Warnemunde, Germany. What a brilliant place, I loved it. Not only that but I managed to pick up the perfect blingy flip flops for me and B’s re-affirmation of vows in October. I don’t want to say renewal of vows because they don’t need renewing – they haven’t worn out!
As I said in an earlier post, parts of Warnemunde reminded me of Saujon/Royan there was a lovely atmosphere. It was still bloody cold though, we ended up buying very nearly matching his and hers anoraks just to keep the chill out. We obviously weren’t the only ones who bought coats in town. We realised that dozens of other people had the same coats on. It was starting to look like a uniform. Oh well, I suppose it made it easier for the crew to spot anyone who went missing on a tour.
The Americans were dead easy to spot in any case, the starts and stripes emblems on their clothes, the gleaming white trainers and the slightly too short, crimplene or velour slacks in pastel colours that the ladies favoured all gave a way their nationality.
Here’s a pic of the ‘sun deck’ on the ship that morning:
That poor chap running for cover sums it up beautifully, it was foggy, windy and perishing cold. Oh well, can’t have everything I suppose.
The food in Warnemunde was ace. I loved this chippy. Then when we got peckish again, there was always the smoked fish. The fish were being smoked right there on the dock, they smelt delicious, much better than they looked actually. The whole market was a gorgeous mix of smells, accents, shops which included as you’d expect an abundance of tourist shops and also a few artisan shops and of course the market for the locals. I could easily have spent a couple of days there. Put it on the list!!
The poor sods who signed up for the trip to Berlin spent three hours on the train each way, had to get up stupidly early for the privilege and paid an arm and a leg to be raced around the city. I think we had a much nicer time.
After we strolled round the market and the old town we headed off to the beach. I loved theses little changing huts. By this time the wind was whistling round our ears but at least the sun had come out – a bit.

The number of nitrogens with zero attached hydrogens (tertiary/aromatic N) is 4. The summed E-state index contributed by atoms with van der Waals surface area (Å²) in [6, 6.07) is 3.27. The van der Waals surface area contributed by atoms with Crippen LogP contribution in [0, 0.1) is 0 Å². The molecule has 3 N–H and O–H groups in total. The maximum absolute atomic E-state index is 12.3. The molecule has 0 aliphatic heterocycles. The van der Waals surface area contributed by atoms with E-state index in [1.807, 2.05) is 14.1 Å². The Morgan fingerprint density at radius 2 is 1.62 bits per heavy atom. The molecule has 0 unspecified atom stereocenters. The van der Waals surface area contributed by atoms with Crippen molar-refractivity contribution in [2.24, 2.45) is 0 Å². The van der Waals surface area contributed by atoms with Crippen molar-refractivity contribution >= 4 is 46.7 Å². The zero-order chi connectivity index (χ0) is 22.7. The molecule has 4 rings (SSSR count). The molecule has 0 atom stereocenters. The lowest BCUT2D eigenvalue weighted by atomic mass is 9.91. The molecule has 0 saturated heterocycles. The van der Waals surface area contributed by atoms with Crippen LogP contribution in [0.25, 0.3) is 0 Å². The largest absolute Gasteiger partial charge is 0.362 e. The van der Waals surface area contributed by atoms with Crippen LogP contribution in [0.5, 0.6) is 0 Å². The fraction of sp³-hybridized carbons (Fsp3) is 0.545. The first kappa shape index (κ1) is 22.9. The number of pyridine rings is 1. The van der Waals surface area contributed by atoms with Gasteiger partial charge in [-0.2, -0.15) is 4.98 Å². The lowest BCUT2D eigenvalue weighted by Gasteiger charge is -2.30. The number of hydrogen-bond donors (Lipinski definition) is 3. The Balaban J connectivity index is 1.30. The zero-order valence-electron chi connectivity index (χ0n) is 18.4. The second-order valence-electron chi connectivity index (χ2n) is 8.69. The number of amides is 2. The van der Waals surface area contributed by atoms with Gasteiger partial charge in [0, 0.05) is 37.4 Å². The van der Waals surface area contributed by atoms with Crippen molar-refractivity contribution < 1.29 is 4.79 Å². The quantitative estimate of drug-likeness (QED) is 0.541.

We eventually made our way back to the ship. At the port we noticed lots of sand sculptures, some of which were being worked on as we went by. They were amazing! The artists just worked from a sketch drawing and were so precise – and quick. They obviously had had lots of practice at making these. I was sooooo impressed!
I could have watched them for ages but hunger and cold got the better of me so we went back on board for afternoon tea in one of the many excellent eating places.
In the cabin was a little mouse made from a flannel. Sweet!!
I was really taken with it till I saw the little sign tucked underneath it saying, ‘your cabin steward has delighted you so why not delight him and show your appreciation by giving him money.’ Ok, that’s not a direct quote but it was near enough. Um, did we not ‘show our appreciation’ to the tune of £78 each before we even got on board?
Tipping became a real issue for lots of the brits on board. We all thought the £78 each we paid was supposed to cover all tips but it seemed that it only covered the cabin stewards. I want more than a sodding mouse for 156 quid, mate! Everything else we did or bought had an extra 15% autogratuity added to it. “For your convenience.” For who’s convenience? Not mine, I think.
When prices are already three times (and a couple of times 10 times higher) than you’d pay at home to have an extra 15% added to everything was more than a little irritating. Lot’s of people, not just Brits, felt that we were being robbed blind as only a captive audience can be. Feedback has been sent. Not only feedback but several people we spoke to had already started to compose their ‘strongly worded letter’ to NCL to post on their return home. Joke of the week was to come up with an alternative acronym for NCL. That caused much hilarity in various bars late at night. Favourites included:
NCL: No Cash Left
NCL: Naff Cruise Line